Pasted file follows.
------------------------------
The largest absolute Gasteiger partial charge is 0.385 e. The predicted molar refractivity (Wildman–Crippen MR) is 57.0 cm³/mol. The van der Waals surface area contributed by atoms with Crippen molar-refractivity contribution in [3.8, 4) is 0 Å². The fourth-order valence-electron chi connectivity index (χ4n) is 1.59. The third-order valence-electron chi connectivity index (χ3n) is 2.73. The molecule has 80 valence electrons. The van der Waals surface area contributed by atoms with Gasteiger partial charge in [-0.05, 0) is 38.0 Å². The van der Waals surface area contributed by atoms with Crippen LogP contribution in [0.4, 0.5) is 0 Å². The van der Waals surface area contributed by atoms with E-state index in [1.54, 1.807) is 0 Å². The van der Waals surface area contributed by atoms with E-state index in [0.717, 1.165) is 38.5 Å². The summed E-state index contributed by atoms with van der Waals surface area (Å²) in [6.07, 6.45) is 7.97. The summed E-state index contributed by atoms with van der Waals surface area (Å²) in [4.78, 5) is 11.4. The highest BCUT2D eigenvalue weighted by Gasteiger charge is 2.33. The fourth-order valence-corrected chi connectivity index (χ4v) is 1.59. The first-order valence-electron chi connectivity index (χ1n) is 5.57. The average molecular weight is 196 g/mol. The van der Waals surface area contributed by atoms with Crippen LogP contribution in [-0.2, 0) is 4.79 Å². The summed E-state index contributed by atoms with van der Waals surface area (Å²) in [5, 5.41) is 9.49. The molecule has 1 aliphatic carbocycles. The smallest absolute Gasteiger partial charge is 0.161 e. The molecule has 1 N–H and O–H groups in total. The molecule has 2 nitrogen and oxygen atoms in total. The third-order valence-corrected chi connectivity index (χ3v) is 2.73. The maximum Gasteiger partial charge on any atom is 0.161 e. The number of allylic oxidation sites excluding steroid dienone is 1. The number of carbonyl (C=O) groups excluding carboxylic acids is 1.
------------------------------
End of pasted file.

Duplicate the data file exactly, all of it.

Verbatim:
The largest absolute Gasteiger partial charge is 0.385 e. The predicted molar refractivity (Wildman–Crippen MR) is 57.0 cm³/mol. The van der Waals surface area contributed by atoms with Crippen molar-refractivity contribution in [3.8, 4) is 0 Å². The fourth-order valence-electron chi connectivity index (χ4n) is 1.59. The third-order valence-electron chi connectivity index (χ3n) is 2.73. The molecule has 80 valence electrons. The van der Waals surface area contributed by atoms with Gasteiger partial charge in [-0.05, 0) is 38.0 Å². The van der Waals surface area contributed by atoms with Crippen LogP contribution in [0.4, 0.5) is 0 Å². The van der Waals surface area contributed by atoms with E-state index in [1.54, 1.807) is 0 Å². The van der Waals surface area contributed by atoms with E-state index in [0.717, 1.165) is 38.5 Å². The summed E-state index contributed by atoms with van der Waals surface area (Å²) in [6.07, 6.45) is 7.97. The summed E-state index contributed by atoms with van der Waals surface area (Å²) in [4.78, 5) is 11.4. The highest BCUT2D eigenvalue weighted by Gasteiger charge is 2.33. The fourth-order valence-corrected chi connectivity index (χ4v) is 1.59. The first-order valence-electron chi connectivity index (χ1n) is 5.57. The average molecular weight is 196 g/mol. The van der Waals surface area contributed by atoms with Crippen LogP contribution in [-0.2, 0) is 4.79 Å². The summed E-state index contributed by atoms with van der Waals surface area (Å²) in [5, 5.41) is 9.49. The molecule has 1 aliphatic carbocycles. The smallest absolute Gasteiger partial charge is 0.161 e. The molecule has 1 N–H and O–H groups in total. The molecule has 2 nitrogen and oxygen atoms in total. The third-order valence-corrected chi connectivity index (χ3v) is 2.73. The maximum Gasteiger partial charge on any atom is 0.161 e. The number of allylic oxidation sites excluding steroid dienone is 1. The number of carbonyl (C=O) groups excluding carboxylic acids is 1.